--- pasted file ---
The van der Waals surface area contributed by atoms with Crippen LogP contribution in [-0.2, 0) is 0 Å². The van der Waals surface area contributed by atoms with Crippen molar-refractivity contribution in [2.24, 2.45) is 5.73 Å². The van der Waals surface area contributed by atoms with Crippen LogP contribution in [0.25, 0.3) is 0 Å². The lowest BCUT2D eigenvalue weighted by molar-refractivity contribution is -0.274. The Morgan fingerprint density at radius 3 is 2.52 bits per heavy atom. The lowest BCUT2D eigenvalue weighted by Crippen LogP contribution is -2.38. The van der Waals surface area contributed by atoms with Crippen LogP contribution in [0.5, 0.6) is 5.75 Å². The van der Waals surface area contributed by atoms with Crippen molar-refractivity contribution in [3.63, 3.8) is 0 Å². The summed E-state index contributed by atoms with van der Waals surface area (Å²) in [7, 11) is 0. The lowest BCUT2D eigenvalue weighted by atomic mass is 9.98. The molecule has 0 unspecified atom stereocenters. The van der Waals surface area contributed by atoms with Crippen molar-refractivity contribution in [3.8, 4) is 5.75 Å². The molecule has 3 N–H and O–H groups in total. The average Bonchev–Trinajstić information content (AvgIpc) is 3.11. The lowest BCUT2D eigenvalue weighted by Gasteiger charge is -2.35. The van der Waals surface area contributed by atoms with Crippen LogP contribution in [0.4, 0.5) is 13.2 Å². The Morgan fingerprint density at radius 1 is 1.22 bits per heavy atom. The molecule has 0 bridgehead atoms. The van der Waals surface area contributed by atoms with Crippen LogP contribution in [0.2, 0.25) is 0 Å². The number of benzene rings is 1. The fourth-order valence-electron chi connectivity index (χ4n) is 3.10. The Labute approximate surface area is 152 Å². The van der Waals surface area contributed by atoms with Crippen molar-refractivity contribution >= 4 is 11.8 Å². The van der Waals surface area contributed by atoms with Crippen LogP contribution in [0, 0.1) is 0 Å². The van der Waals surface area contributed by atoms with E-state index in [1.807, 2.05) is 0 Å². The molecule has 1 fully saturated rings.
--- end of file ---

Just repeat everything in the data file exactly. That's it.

The van der Waals surface area contributed by atoms with Crippen LogP contribution in [-0.2, 0) is 0 Å². The van der Waals surface area contributed by atoms with Crippen molar-refractivity contribution in [2.24, 2.45) is 5.73 Å². The van der Waals surface area contributed by atoms with Crippen LogP contribution in [0.25, 0.3) is 0 Å². The lowest BCUT2D eigenvalue weighted by molar-refractivity contribution is -0.274. The Morgan fingerprint density at radius 3 is 2.52 bits per heavy atom. The lowest BCUT2D eigenvalue weighted by Crippen LogP contribution is -2.38. The van der Waals surface area contributed by atoms with Crippen LogP contribution in [0.5, 0.6) is 5.75 Å². The van der Waals surface area contributed by atoms with Crippen molar-refractivity contribution in [3.63, 3.8) is 0 Å². The summed E-state index contributed by atoms with van der Waals surface area (Å²) in [7, 11) is 0. The lowest BCUT2D eigenvalue weighted by atomic mass is 9.98. The molecule has 0 unspecified atom stereocenters. The van der Waals surface area contributed by atoms with Crippen molar-refractivity contribution in [3.8, 4) is 5.75 Å². The molecule has 3 N–H and O–H groups in total. The average Bonchev–Trinajstić information content (AvgIpc) is 3.11. The lowest BCUT2D eigenvalue weighted by Gasteiger charge is -2.35. The van der Waals surface area contributed by atoms with Crippen LogP contribution in [0.4, 0.5) is 13.2 Å². The Morgan fingerprint density at radius 1 is 1.22 bits per heavy atom. The molecule has 0 bridgehead atoms. The van der Waals surface area contributed by atoms with Crippen LogP contribution in [0.2, 0.25) is 0 Å². The number of benzene rings is 1. The fourth-order valence-electron chi connectivity index (χ4n) is 3.10. The Labute approximate surface area is 152 Å². The van der Waals surface area contributed by atoms with Crippen molar-refractivity contribution >= 4 is 11.8 Å². The van der Waals surface area contributed by atoms with Crippen LogP contribution in [0, 0.1) is 0 Å². The van der Waals surface area contributed by atoms with E-state index in [1.807, 2.05) is 0 Å². The molecule has 1 fully saturated rings.